The result is a light, creamy ice cream with a touch more iciness than your typical custardy artisan joint, and at Helados La Azteca, that’s a good thing. All of the flavors from rich chocolate (made from Carlos V milk chocolate bars) to coconut are light on the palate and the belly, allowing you to float out of the shop and back into the punishing Texas heat without feeling bogged down.

Alfredo still makes most of the classic flavors like fresa y crema, guava, and rompope, while Eddie experiments with more unusual ingredients. The classics are lovely, particularly the mango, which is brightly tropical, sour, and just salty enough to make the fresh mango pop. But you don’t want to miss out on Eddie’s more creative additions to the menu.

The avocado ice cream is surprisingly complex and tasty, with a heavily creamy mouthfeel and tiny, chewy-tender flecks of fresh avocado dotted throughout. Sure, you’ll taste the expected fatty richness of the avocado, but you’ll also find fruity-floral notes and hints of vanilla which are all derived from the avocado itself, and help elevate the fruit to a new level of yum.

Some of Eddie’s newest flavors are sensory revelations. The Thai tea ice cream with Oreos, inspired by Eddie’s friend Devin Li at Cha Community, combines childhood flavors of cookies and cream with the sweet-bitter-floral qualities of good Thai tea. It is both familiar and unexpected, almost sorbet-like in texture, and the chocolate-black-tea pairing is a knockout.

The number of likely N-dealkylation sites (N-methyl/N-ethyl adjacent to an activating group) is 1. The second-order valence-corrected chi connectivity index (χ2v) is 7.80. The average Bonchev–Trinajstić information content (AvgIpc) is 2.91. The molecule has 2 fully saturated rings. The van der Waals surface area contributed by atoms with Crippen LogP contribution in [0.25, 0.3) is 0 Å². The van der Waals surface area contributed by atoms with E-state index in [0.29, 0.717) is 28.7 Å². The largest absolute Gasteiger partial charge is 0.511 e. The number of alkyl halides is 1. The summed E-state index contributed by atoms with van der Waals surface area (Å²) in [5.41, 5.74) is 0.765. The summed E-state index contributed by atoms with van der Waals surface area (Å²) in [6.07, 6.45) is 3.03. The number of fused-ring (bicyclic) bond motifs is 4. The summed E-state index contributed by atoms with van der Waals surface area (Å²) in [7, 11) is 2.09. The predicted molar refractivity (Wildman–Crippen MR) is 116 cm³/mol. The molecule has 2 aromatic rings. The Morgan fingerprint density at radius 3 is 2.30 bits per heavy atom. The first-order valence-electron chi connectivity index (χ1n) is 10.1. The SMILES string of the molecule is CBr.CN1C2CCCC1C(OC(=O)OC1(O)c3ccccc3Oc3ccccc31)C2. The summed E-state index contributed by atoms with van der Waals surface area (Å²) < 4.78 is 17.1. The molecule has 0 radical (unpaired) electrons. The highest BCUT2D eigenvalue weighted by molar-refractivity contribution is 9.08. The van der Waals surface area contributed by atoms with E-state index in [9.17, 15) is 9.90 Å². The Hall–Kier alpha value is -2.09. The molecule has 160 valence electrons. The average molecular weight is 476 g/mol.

The matcha ice cream, another Cha Community-inspired offering, features just a touch of matcha’s signature grassy bitterness, with the floral notes of the matcha and the gentler green tea tannins taking center stage.

Then there’s the nostalgic Abuelita ice cream, made with Abuelita brand Mexican hot chocolate, which opens with sweet cinnamon notes that are rounded out by the flecks of hot chocolate and that unmistakable, soft sugary crunch that can only come from Abuelita. This one is so addictive and transportative that you’ll wish you sprang for that extra scoop. (But now you know.)